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Discussion Starter #1
Recently a trusted local supplier got some B. Albilabris, and so of course I had to get some. I got three of the four available frogs, and boy are they lovely. One is a tad fat, and the other two are a tad underweight. They appear otherwise healthy and comfortable, and have already accepted Repashy dusted crickets.

Since they are so rare in the hobby, not bred in captivity, and Madagascar restricted exports, I’ve decided to attempt to breed. I have no prior experience with breeding, although my bird poop frogs have been getting it on recently (without me trying to get them to).
I can find very little information on these guys, much less on captive care and breeding. I have replicated their climate, and they have a 5 gal fully established, cycle, filtered and heated aquatic area to mimic the streams along where they’re found. (I have a few small tetras and loach in there, which are doing well and aren’t bothering or bothered by the frogs). I will soon get UVB.

From what I can gather, they are a brook breeding species who lay their eggs underwater, attached to rocks. They breed after heavy rains, I think, during the end of summer. Some of this is taken from info from a breeding project with Boophis phyyris, which seems to have similar breeding habits and is closely related to B. Albilabris, but of course not the same thing so there might be differences. The paper published on B. Phyyris had a lot of info and interesting statistics. It also mentioned that Albilabris was once successfully bred in captivity, by an unnamed conservation facility. It also seems they had to directly contact the facility to learn this.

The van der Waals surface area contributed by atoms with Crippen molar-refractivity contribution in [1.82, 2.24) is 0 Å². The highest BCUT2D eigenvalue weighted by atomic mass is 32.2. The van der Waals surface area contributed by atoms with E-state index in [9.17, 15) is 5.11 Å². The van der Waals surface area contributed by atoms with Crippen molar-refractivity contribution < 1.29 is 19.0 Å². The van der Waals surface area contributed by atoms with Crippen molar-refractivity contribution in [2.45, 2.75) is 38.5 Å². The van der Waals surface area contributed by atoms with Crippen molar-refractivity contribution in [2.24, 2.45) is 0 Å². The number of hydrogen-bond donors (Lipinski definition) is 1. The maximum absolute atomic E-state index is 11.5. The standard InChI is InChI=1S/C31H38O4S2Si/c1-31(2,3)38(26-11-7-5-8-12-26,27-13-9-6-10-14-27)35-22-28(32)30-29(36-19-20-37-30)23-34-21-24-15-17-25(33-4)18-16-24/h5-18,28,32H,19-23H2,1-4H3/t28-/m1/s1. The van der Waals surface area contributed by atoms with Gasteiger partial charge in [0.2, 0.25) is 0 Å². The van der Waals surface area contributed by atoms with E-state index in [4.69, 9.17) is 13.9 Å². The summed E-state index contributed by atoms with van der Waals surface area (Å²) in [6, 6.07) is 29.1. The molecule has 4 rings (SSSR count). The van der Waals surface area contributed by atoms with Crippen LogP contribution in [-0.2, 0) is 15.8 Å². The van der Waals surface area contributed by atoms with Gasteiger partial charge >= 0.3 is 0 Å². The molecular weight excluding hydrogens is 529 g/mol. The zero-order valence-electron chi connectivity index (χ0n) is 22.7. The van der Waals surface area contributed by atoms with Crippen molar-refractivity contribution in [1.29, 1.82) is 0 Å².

While they haven’t been bred often, not many people have even tried so I may still stand a chance.

My group are not sexed, though one (Nessie) is 3.5” and much bulkier. The other two (Sasquatch and Chupacabra) are 3” and with a slimmer build. 3” is supposed to be adult size.

My plan to breed:
1. I have lowered the water level in their aquatic part by 1 inch.
2. Once my frogs are established and I’m satisfied with their weight, I’ll feed just enough for them to maintain that weight.
3. In mid-late August, I’ll wait for a rainy day (or, preferably, a thunderstorm) and mist as much as I can. I will also bring the water level back up to normal. I’ll probably play thunderstorm noises for them, though I don’t know if that will do anything.
4. Afterwards, I’ll continue with heavier misting (but not too heavy, don’t worry) and I’ll feed them more and introduce more variety.
5. Hopefully they’ll breed for me. 🤞

Questions:
Does this sound like it could work?
Any recommendations at all?
Any concerns?

If you have any, and I mean any, experience or info regarding any Boophis frogs I would love to hear it!
Thank you 🙂
 

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Discussion Starter #2
Also, one more question:
While the water section has a filter which creates some flow, the water remains fairly calm. Nothing like a stream. I do have a water pump, though. Would you recommend I use it to increase water flow?
 

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While I have no experience with these guys, I would suggest that it sounds like a rain chamber is called for. It's a bit better at mimicking a (short) rainy season than misting and even lightning sounds. This means: either a drain in the vivarium to keep everything from waterlogging and overflowing. Or: A false bottom with enough capacity to recirculate the "rain".
I have a moving water section in my Glass Frog viv, it uses a small pump in a pump house that can intake enough water to make a flow but not have any small gaps, or areas where suction could trap a little tad. And then I have an airstone- between the two there is plenty of agitation and gas exchange. I'm about to find out, because they just laid 50+ eggs on a philodendron leaf over the water feature.
I might move the tads out to a five gallon tank with sponge filters, but this "tank" in the vivarium is well started with lots of java moss and bacteria/ microfauna. Yours probably will be in a similar state of life by the time you get any "froggy action".
Good Luck and post so we can enjoy your attempts vicariously.
 
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